Trigger warning for discussions of harassment and threats.
A couple of years ago, I was involved in some drama on the Internet. Shocking, I know. Without going into unnecessary detail, the drama involved a review of the show The Leftovers (one of the best shows of all time) and people being critical of the person who wrote the review. I defended the reviewer. It is not irrelevant here to mention that myself and the reviewer are both women, and the reviewer is a woman of color. The backlash against the reviewer was immense, and she began to face serious online harassment. Because I defended her, I was targeted too. What I thought would be some simple AVClub drama that was forgotten or maybe joked about years later became part of a years-long campaign of targeted harassment. It started with a photoshopped image of me that included pictures pulled from my (set to private) Facebook page, pictures from my modeling days at SuicideGirls (so, nude photos), my contact information, and threats. It continues to this day, seemingly at random whenever the person or persons behind it gets bored and decides to find me on a website again, with threatening and disgusting posts. It has happened on Pajiba, though thankfully the mods there have been incredible about responding and banning.
What Zoe Quinn experienced is a million, million times worse than that. It’s depressing to say, but my experience with online harassment is a walk in the park compared to what so many people, especially members of marginalized groups, face online. Quinn details her experience with the very worst corners of the Internet and with being “patient zero” for the hate groups behind GamerGate, and it’s harrowing.
I appreciate the honesty she brings to detailing her experiences, both good and bad: because not only does she write about all the horrors of her experiences with harassment, she also writes about her attempts to do something about it, to protect other people, and to take a look at how we as a society can work to minimize this.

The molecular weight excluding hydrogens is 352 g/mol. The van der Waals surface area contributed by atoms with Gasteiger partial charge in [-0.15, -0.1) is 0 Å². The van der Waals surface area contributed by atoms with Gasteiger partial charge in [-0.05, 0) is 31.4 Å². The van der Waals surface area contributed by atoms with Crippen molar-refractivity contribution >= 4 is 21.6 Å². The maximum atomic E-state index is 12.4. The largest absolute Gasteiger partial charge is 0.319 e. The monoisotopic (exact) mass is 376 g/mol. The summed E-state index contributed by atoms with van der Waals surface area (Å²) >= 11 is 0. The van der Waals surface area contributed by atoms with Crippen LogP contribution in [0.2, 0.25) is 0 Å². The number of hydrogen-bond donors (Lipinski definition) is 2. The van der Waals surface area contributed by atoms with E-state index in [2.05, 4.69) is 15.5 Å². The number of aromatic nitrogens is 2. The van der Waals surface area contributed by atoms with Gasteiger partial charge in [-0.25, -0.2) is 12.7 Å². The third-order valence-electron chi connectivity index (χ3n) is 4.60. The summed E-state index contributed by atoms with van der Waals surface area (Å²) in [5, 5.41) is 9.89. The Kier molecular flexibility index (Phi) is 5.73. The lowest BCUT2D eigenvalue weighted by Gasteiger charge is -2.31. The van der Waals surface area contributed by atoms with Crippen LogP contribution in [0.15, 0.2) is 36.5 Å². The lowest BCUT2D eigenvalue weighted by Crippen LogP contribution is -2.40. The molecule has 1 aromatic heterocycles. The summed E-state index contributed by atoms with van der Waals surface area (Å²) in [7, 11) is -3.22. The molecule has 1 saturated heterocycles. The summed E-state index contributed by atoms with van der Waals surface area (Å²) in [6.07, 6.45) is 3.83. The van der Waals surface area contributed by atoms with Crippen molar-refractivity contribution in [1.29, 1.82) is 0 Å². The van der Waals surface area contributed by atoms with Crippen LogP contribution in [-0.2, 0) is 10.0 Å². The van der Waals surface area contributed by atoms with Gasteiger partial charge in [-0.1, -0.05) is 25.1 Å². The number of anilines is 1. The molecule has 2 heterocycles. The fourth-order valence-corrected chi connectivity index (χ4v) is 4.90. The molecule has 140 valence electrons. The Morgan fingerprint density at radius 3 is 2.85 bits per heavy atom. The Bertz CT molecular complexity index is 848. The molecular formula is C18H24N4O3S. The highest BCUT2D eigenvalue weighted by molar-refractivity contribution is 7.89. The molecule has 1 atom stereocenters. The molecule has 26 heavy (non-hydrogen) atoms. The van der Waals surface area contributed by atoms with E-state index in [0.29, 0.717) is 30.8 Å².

But the book is infuriating and hard to read, because it is so awful and because it is so common, and because Quinn also details the times in which she really was helpless to do anything. I had to take breaks to take a deep breath while reading this, not because I was triggered, but because I was filled with a rage that I didn’t know what to do with. I feel that rage a lot in this political climate, so it says a lot when something stands out as making me particularly angry.
I hate that these monsters did this to Quinn. I hate that by writing that her honest experience with this included trauma and completely legitimate fear, she has probably made these monsters feel happy and victorious. I hate that I had to take a second to wonder if I should write this review, because what if some GamerGater creep has a Google alert set, sees this, and targets CBR? I hate that the whole story sounded so familiar to me as someone who has faced (admittedly much more minor) doxing and harassment for daring to be an outspoken woman online. I hate that this is our world.
But I’m glad people like Quinn are speaking out against it. I’m glad people are working as hard as they can to try and change it. I’m glad this book exists.